Mark Daniels Sr. on his son Jr.

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Jim Sexton

Mark Daniels Jr. was born to fish. Of course you might say the same thing about any Bassmaster Elite Series angler. But there’s a special story behind why that statement is particularly true about the angler known as MDJ.

Today I had the good fortune of meeting MDS, or Mark Daniels Sr. He’s a 63 year-old native of the San Francisco Bay area, manager of a WORLDPAC auto parts warehouse there, and father of four. Daniels Jr. is the baby of the family, with three older sisters.  

I’ll let Daniels Sr. tell the story of why MDJ is a natural fisherman.

“I met Mark’s mom in 1978. She was a very attractive woman. I didn’t want to take her to clubs or parties where she’d meet other guys, so we went fishing. We started going up to the California Delta to camp and fish. I believe Mark was conceived on one of those trips. During the time she was pregnant with him we did a lot of camping and fishing there. Before he was even born Mark was hearing sounds of the outdoors—fish being caught, boats bumping up against rocks, rain hitting on the tent. I believe, and scientists believe, that kind of thing during a pregnancy affects how a kid turns out. He was literally born to fish.”

After Daniels Jr. arrived it didn’t take dad long to get him on the water.  

“Mark started walking very early, at eight months. That’s when I first took him fishing. From then on he went with me every time I fished with friends.”

Daniels Sr. grew up fishing too.

“I started fishing very young. It saved my life, kept me out of trouble. That’s why I was so bent on getting Mark fishing. But I didn’t really have to work at it. From when Mark first learned to talk, all he’d talk about was fishing. Every day he’d say, ‘daddy can we go fishing?’ I started using it against him, telling him we’ll only go fishing after he got his homework done. And he’d get it done, no problem.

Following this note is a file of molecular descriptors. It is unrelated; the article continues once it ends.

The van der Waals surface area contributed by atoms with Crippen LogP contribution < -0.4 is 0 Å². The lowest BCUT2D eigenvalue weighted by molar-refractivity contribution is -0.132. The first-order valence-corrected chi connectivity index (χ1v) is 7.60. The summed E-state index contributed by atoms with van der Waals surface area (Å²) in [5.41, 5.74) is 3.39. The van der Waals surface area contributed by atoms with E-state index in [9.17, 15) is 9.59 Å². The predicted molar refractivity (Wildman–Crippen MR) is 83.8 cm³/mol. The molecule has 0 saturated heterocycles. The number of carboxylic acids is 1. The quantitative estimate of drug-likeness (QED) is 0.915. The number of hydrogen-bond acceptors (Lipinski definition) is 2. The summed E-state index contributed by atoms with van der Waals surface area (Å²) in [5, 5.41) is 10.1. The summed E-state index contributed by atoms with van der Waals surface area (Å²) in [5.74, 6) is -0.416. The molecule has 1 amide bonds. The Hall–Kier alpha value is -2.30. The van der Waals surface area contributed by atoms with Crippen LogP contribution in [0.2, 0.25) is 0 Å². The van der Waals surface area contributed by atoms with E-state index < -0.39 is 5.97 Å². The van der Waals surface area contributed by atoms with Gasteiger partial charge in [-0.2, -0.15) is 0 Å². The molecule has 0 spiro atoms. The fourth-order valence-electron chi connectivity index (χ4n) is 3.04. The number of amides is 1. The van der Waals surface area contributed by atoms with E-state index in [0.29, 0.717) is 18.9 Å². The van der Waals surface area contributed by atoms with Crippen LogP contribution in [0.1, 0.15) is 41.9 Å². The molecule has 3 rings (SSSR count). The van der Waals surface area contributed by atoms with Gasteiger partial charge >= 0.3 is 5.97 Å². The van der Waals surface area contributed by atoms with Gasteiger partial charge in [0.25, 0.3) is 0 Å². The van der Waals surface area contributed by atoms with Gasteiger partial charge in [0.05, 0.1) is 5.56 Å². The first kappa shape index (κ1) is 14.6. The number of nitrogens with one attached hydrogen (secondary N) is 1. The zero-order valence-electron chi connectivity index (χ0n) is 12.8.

“I knew very early on he would work in the fishing industry. I didn’t know how or what he’d do. Maybe he’d be a commercial fisherman, or work for an engine company. But at age 12 it became clear to him. He’d be a competitive angler.”

Daniels Sr. wasn’t like many parents who thought it crazy for a child to dream of fishing professionally.

“I pushed him to follow his heart. His mom wanted him to go to college.”

Daniels Jr. did both. He got a degree in agricultural biology from Tuskegee University in Alabama and then worked for the State of California in an agricultural field office. He fished tournaments every chance he got. That is until Daniels Jr. won The Bass Federation National Championship in 2013, which included $5,000 and a new Ranger Boat. 

Daniels Jr. quit his state job and embarked on a professional fishing career. This is his second year on the Elite Series.

Daniels Sr. hopes to attend at least two Elite tournaments this year—the Toyota TexasFest at Lake Travis, and the St. Lawrence River tournament in New York.  And he may get to do a little fishing there himself.

“I want to catch some of those big smallies up there,” he said.

After one day of the 2018 GEICO Bassmaster Classic presented by DICK’S Sporting Goods, Daniels Jr. sits in eighth place with 15 pounds, 14 ounces, and he had the biggest bass of the day, a 6-11 giant (he eventually finished the Classic in 15th place, with 40 pounds 10 ounces).

That’s no surprise to his dad. “I’m his number one fan,” Daniels Sr. said. “Second to none.”